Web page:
Most people will likely need long-term care at some point. Here’s what it means—and how you can help prepare for it financially.
What is long-term care? It is the services needed to help you if a chronic illness or disability stops you from living on your own or performing daily personal activities such as getting dressed, taking medicine, or making meals.
Planning for long-term care is a serious issue: 7 out of 10 adults will need long-term care services at some point—and 54% of seniors today don’t have sufficient financial resources to pay for their long-term care needs.1
Lauree Peterson-Sakai, senior vice president of Aging Client Services at Wells Fargo, says there are four considerations everyone should keep in mind as they develop a long-term care plan.
Get to know the different levels of care and their associated costs.
Aging in place often refers to services being delivered to you in your home and can include aid rendered by visiting nurses, family and friends. It can also mean living in a Continuing Care Community that has different facilities, each providing increasing levels of care. You move into the facility that matches the level of care you need and move to higher levels of care as you require them. The benefit of residing in such a community is that you “age in place” as you progress through the facilities that offer the level of care you need. It can be comforting to know that you will not need to seek a new care facility each time your care requirements change. You just progress through the stages within the same community.
An assisted living facility is often a residence that provides staff who can assist with daily needs (showering, dressing, taking medications). Moving into assisted living may also add a level of security knowing that you are not alone if a fall or a health event occurs.
Skilled care refers to a residential facility (or nursing home) that includes on-site medical care. These facilities often include short-term rehabilitation services following a hospital stay as well as 24-hour nursing care for full-time residents who require extensive assistance and supervision. Memory care units may also be provided in these facilities for residents with cognitive challenges such as Alzheimer’s who require the most extreme level of supervision and care.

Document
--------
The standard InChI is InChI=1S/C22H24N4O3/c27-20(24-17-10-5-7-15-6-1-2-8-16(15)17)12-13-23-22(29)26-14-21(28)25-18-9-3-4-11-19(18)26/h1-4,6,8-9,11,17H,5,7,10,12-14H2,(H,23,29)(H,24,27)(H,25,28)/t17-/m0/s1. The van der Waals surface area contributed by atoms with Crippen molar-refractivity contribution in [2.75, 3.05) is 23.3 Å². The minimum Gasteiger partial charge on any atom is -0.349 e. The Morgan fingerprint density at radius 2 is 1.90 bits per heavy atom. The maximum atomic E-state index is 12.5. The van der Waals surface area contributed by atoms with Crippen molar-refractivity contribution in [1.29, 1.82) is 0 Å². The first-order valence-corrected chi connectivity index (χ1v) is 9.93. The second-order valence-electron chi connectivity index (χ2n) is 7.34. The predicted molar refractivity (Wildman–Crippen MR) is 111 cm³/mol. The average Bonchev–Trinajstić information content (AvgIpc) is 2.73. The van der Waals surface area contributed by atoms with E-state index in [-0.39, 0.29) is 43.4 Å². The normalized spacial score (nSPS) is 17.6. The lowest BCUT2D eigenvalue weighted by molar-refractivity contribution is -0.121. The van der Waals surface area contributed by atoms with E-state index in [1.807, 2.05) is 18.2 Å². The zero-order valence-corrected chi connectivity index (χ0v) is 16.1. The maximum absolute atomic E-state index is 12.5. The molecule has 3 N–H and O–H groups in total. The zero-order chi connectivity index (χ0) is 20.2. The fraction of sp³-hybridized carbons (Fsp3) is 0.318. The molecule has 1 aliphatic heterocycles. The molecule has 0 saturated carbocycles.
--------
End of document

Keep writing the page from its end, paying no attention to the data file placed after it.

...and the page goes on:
As you would expect, the associated costs for care increase with the complexity of the level of care.
Solidify your plan sooner, not later.
You might not need long-term care services until later in life, but consider planning well in advance. You don’t want to be developing a plan to pay for these services after you already need them.
Discuss how you want to be looked after with loved ones.
It is important for you to communicate your wishes so that they can be understood and considered. Though you may assume your adult children are going to care for and support you if the need for long-term care arises, you should find out whether that is the case by speaking to them directly. Consider working together to create an action plan that supports your needs.
Consider how you’ll pay for long-term care.
Health insurance and government programs, such as Medicaid and Medicare, impose restrictions and limits when it comes to paying for long-term care. That means you may need to incorporate other approaches into your plan such as liquidating assets, paying out of pocket, relying on a family member to pay, or purchasing long-term care insurance. Peterson-Sakai says you should discuss all possible choices thoroughly with your legal and financial advisors.
Insurance products are offered through non-bank insurance agency affiliates of Wells Fargo & Company and are underwritten by unaffiliated insurance companies.
Wells Fargo Advisors is not a legal or tax advisor.